The Sydney Film Festival starts tonight so I thought we’d talk about recreating an authentic early cinema experience!

Frontage to Market Street of the State Theatre and shopping block, Sydney, Australia, c1929 Courtesy Mitchell Library, State Library of NSW (PXA 348, 1)

Frontage to Market Street of the State Theatre and shopping block, Sydney, Australia, c1929 Courtesy Mitchell Library, State Library of NSW (PXA 348, 1)

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Sydney Film Festival comes just once a year and its a great opportunity to see some great new films, and to visit Sydney’s magnificent State Theatre.

The State Theatre is one of the great cinemas that still survives in Sydney. It was designed by Eli White, a New Zealander who was inspired by the American fashion for ‘atmospheric theatres’. This influence can also be seen in the beautiful Capitol Theatre, which White also designed.

Think about the State Theatre. From the outside it’s a Gothic skyscraper, but as soon as you walk into the lobby area, you’re completely immersed in the intense baroque interior that follows throughout the cinema. Today it functions as a lyric theatre, where you can see everything from comedy to bands, but it was designed for film.

State Theatre and shopping block, Sydney, Australia, ca. 1929 Courtesy Mitchell Library, State Library of NSW (PXA 348, 3)

Side Wall of Gothic Hall, from State Theatre and shopping block, Sydney, Australia, c1929 Courtesy Mitchell Library, State Library of NSW (PXA 348, 3)

The State Theatre was built in 1929 and was the last of the big cinemas to be built before the stock market crash that triggered the 1930s depression.

It is such a joy to watch films in this old theatre – just what it was originally designed for!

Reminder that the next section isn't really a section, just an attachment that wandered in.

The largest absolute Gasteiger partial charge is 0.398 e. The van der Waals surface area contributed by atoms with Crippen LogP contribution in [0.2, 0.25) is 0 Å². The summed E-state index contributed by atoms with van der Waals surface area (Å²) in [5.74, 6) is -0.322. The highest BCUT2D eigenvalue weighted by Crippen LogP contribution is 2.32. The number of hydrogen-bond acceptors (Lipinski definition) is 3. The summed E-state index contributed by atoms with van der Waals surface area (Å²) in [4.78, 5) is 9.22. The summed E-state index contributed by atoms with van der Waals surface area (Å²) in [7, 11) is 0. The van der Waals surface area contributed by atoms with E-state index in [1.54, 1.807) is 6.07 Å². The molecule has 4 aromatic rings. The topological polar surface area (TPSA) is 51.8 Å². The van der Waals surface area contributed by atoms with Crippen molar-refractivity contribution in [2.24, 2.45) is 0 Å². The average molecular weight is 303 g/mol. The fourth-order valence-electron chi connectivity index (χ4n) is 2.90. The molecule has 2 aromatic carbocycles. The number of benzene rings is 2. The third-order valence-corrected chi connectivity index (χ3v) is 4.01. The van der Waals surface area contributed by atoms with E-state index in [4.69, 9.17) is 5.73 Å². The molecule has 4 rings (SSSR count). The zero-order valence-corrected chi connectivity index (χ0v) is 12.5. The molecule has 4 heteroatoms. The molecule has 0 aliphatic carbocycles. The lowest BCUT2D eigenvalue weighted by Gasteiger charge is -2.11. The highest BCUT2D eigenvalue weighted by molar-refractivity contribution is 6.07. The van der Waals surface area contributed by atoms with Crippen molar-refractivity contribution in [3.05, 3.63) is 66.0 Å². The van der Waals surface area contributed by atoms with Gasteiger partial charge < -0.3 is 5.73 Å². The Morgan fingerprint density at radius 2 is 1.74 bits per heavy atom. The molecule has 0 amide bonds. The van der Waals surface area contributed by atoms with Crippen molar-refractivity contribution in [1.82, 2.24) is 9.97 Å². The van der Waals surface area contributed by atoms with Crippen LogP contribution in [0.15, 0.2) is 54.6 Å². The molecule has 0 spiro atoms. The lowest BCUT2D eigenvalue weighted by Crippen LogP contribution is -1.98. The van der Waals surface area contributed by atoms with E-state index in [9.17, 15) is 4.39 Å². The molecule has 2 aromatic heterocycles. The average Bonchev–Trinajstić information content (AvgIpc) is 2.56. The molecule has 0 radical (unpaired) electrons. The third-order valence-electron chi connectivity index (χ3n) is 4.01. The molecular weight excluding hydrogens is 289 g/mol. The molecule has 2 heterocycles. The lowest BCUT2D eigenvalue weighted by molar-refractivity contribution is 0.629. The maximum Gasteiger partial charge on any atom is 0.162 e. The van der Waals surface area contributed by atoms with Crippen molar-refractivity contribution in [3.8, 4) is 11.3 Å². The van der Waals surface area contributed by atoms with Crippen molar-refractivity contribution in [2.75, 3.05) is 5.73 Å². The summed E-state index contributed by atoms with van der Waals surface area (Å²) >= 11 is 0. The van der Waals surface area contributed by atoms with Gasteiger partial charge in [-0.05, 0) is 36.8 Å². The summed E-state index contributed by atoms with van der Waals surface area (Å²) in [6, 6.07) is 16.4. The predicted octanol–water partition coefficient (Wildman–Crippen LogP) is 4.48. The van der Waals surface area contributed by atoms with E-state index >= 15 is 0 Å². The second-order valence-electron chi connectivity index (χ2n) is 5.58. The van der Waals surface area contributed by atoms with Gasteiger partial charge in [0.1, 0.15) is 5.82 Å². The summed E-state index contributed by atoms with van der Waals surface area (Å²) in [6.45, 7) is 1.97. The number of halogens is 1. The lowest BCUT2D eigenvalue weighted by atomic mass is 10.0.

The growth of Hollywood and the popularity of the talkies triggered other popular culture developments of course, and you can still experience some of those today as well.

The “talkies” and American film stars of the 1930s inspired a new sweet that was invented and manufactured right here in Sydney at confectionary makers Stedman Henderson’s beautifully named Sweetacres factory at Rosebery. The Sweetacres marketing people had noticed cinema’s popularity and suggested repackaging one of their existing chocolate covered caramels as Fantales, so you could read about your favourite glamorous American film stars and munch on your lollies when the movie started.

Good Taste Perfectly Expressed, Sydney Morning Herald, November 18 1939, p19

Good Taste Perfectly Expressed, Sydney Morning Herald, November 18 1939, p19

State Theatre and shopping block, Sydney, Australia, ca. 1929 Courtesy Mitchell Library, State Library of NSW (PXA 348,9)

State Theatre and shopping block, Sydney, Australia, ca. 1929 Courtesy Mitchell Library, State Library of NSW (PXA 348,9)

Stedman-Henderson came up with lots of Australia’s iconic sweets. They also made Minties and in the early 1930s developed another cinema favourite, Jaffas.

So to have an immersive historical cinema-going experience, get some Jaffas and Fantales and head off to the State Theatre!

If you finish reading your Fantales wrappers while you’re waiting for your movie to start, you can also read the great Dictionary entries on  the State Theatre, the Capitol Theatre and the history of film in Sydney, which gives some great background in the development of the film industry and the film festival here in Sydney.

You can find the Sydney Film Festival program here so you can start planning your visit.

 

Dr Lisa Murray is the Historian of the City of Sydney and the former chair of the Dictionary of Sydney Trust. She is the author of several books, including Sydney Cemeteries: a field guide. She appears on 2SER on behalf of the Dictionary of Sydney in a voluntary capacity.

Listen to the podcast with Lisa & Nic here, and tune in to 2SER Breakfast with Nic Healey on 107.3 every Wednesday morning at 8:15-8:20 am to hear more from the Dictionary of Sydney.

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